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Old 12-08-2007, 09:17   #1
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REMOTE ENGINE CONTROL SYSTEMS

My boat is moored in a strong tidal area ie up 4/5 knots during a spring tide. I do a lot of my boating single handed and timing it just right to pick up the pick up buoy can at times be very tricky. I am considering a 38/40 ft cat which means a long run forward and very spot on timing with a boat hook to make sure I get the pick up buoy or even thread a temporary mooring warp through the ring on the main buoy and attach it to a strong central cleat before the boat is pushed backwards at a rate of knots.
Therefore my question, does anybody, or has anybody tried one of the remote engine control systems, such as the Micro Commander (a hard wired system) to help in situations such as these, ie I could stand by the front cross beam and control her right up to the buoy. I look forward to any replies.
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Old 12-08-2007, 12:15   #2
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If you have electronic controls or Micro Commanders. There is now a wire less control system that can be added.
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Old 12-08-2007, 12:42   #3
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Yes, I am aware of 2 wireless remote systems which are also on the market, 1 called Yacht Controller which I believe is made by an Italian company and there is another American system but these guys do not reply to emails when you request info, unlike the Master Commander people who seem very efficient and the Italian guys who are also cooperative.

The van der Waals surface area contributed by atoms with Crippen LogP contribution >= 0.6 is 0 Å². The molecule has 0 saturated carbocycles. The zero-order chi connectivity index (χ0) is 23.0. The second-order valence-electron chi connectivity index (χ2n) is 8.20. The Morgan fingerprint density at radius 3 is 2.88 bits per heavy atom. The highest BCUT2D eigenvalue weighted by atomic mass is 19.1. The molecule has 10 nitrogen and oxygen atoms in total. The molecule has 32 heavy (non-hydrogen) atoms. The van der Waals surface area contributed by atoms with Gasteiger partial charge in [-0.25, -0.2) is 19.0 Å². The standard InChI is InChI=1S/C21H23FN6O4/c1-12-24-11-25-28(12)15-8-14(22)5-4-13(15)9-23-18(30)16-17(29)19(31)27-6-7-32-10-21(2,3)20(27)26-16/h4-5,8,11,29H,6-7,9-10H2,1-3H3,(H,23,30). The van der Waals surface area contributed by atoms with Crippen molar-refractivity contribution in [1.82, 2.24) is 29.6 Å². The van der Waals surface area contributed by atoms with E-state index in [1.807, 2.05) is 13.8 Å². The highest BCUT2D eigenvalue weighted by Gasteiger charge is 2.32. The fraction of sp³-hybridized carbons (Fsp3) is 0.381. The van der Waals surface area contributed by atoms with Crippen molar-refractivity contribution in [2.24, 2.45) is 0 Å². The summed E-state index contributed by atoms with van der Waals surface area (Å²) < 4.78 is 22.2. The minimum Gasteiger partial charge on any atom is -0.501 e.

My only reservations about the wireless systems is the frequencies used and could they be affected by other electrical systems, cell phones, radios etc in the locality when using it on board - think of the consequences if there was any serious interuptions the the signals!!!
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Old 12-08-2007, 13:07   #4
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Glendenning and Yacht Controller have a collaborative device that you may be interested in. I think it is wireless as well but they should be able to answer your questions on signal reliability.
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Old 14-08-2007, 08:28   #5
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Outboard Remote